As a result of the contagious ocean carrier saga, recently the subject of a Presidential Executive Order dealing with anti-competitive developments in ocean shipping, the contagion has now fixated on rail ramps where intermodal deliveries of ocean freight moves has come to a virtual standstill. At least that is the case at Lot W.
A supposed well-intentioned rail company on May 26, 2021, issued a public notice intended to assuage container unloading train delays at Logistics Park Chicago (“LPC”) caused by strong volumes, longer dwell times, and chassis shortages. (Emphasis is on the last item). The Notice, among other things, was to create an additional stacked container area where containers could be quickly ferried from the LPC to create room for incoming import cargo from the West Coast. This area is the now infamous “Lot W” in Chicago. There are currently thousands of containers stacked at that location (obviously not on chassis), and they seem to have gone to the mythical elephant graveyards to die. The publicized information by the rail company was that no containers from Lot W would be available there for driver pick-ups, nor would they provide notification for pick-ups of these containers. They were intended to be moved to Lot S where four new stacking cranes were to be moving cargo at a fast clip. Nonetheless, the containers at Lot W have been there for months with no immediate sign of resurrection. Small, mid-sized shippers are in some cases in peril of losing their business. The outcry is audible. My sense is that once it reaches these levels, political interests will, or at the very least should, focus on the immediate Lot W problems as well as the longer term solutions. A first move is surely the above referenced Executive Order. There is currently, this date (July 15, 2021), an industry meeting with the Secretary of Transportation and other cabinet level officials to address these and other ocean shipping issues. The ocean shipping and railway components of ocean shipping will surely be topics of today’s meeting. Possibly, “Lot W” may be an issue of discussion surely as a metaphor of the larger supply chain issues that are currently prevailing in our economy.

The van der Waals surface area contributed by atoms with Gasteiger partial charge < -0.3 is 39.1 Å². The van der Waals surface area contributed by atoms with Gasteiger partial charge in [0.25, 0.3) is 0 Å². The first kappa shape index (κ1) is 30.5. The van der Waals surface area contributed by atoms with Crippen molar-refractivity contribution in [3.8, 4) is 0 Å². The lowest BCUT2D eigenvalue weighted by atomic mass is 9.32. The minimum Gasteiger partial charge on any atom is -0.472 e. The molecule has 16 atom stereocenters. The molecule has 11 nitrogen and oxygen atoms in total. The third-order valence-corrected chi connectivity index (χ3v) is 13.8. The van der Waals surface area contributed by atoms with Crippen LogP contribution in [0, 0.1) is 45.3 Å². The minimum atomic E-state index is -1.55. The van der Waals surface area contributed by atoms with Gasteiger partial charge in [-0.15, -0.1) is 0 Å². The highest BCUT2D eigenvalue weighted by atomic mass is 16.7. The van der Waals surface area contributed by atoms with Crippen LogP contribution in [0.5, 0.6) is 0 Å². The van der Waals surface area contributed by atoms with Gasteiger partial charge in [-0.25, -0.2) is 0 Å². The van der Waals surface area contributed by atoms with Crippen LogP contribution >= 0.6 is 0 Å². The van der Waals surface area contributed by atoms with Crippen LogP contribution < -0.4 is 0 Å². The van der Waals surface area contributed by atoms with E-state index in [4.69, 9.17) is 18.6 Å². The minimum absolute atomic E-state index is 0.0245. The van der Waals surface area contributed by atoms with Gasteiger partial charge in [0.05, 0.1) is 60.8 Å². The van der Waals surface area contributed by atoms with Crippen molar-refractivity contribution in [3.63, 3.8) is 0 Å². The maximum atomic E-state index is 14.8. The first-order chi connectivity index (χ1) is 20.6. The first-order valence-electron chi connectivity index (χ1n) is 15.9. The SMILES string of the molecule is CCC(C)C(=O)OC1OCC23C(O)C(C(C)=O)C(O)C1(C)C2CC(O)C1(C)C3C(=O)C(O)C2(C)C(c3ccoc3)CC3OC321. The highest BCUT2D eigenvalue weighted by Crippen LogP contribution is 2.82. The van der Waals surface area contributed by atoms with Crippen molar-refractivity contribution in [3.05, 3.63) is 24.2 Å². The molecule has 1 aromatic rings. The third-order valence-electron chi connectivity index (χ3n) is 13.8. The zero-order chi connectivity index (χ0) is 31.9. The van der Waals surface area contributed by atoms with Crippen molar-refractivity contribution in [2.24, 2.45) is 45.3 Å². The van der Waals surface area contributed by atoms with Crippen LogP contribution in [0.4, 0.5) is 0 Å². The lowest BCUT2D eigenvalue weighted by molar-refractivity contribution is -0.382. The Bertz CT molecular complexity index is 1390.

One last word on this issue is whether or not rail demurrage should be charged for containers doomed to Lot W where the rail company specifically indicated in its May 26, 2021 Notice that containers in Lot W would not be notified for pick-up, nor could they be picked-up from Lot W. On the ocean carrier side this has been a contentious issue—i.e., ocean carriers have been demanding demurrage/detention amounts owed notwithstanding that in some cases there have been factors preventing the pick up or return of equipment in no way caused by the negligence or willful acts of the importers/exporters. Amounts of claims in the hundreds of thousands of dollars are not uncommon.
This issue of Lot W is merely another layer of malfunction in our ocean shipping supply chain. This issue is now appearing in the context of ocean rates quadrupling in the last few weeks on traffic from Asia. This is also at a time when a handful of ocean carriers, are acting in concert through three Alliances with anti-trust immunity granted by the Federal Maritime Commission. It is time that these agreements providing these consolidations be reviewed and reconsidered. See our previous International Trade Insights post.